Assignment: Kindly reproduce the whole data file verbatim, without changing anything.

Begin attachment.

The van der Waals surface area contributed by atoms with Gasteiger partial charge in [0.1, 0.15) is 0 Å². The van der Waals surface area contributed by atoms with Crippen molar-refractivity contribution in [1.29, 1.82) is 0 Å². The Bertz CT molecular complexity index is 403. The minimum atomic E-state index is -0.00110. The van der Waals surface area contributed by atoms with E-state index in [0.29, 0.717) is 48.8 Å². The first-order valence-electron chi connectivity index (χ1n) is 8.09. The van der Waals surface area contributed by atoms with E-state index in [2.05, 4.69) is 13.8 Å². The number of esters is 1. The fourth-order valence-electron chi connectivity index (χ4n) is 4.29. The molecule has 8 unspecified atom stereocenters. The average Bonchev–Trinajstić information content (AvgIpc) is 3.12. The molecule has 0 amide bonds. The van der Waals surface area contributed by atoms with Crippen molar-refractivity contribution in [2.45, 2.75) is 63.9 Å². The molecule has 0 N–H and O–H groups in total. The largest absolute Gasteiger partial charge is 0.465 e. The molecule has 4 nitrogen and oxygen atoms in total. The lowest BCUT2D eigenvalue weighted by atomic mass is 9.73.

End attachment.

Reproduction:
The van der Waals surface area contributed by atoms with Gasteiger partial charge in [0.1, 0.15) is 0 Å². The van der Waals surface area contributed by atoms with Crippen molar-refractivity contribution in [1.29, 1.82) is 0 Å². The Bertz CT molecular complexity index is 403. The minimum atomic E-state index is -0.00110. The van der Waals surface area contributed by atoms with E-state index in [0.29, 0.717) is 48.8 Å². The first-order valence-electron chi connectivity index (χ1n) is 8.09. The van der Waals surface area contributed by atoms with E-state index in [2.05, 4.69) is 13.8 Å². The number of esters is 1. The fourth-order valence-electron chi connectivity index (χ4n) is 4.29. The molecule has 8 unspecified atom stereocenters. The average Bonchev–Trinajstić information content (AvgIpc) is 3.12. The molecule has 0 amide bonds. The van der Waals surface area contributed by atoms with Crippen molar-refractivity contribution in [2.45, 2.75) is 63.9 Å². The molecule has 0 N–H and O–H groups in total. The largest absolute Gasteiger partial charge is 0.465 e. The molecule has 4 nitrogen and oxygen atoms in total. The lowest BCUT2D eigenvalue weighted by atomic mass is 9.73.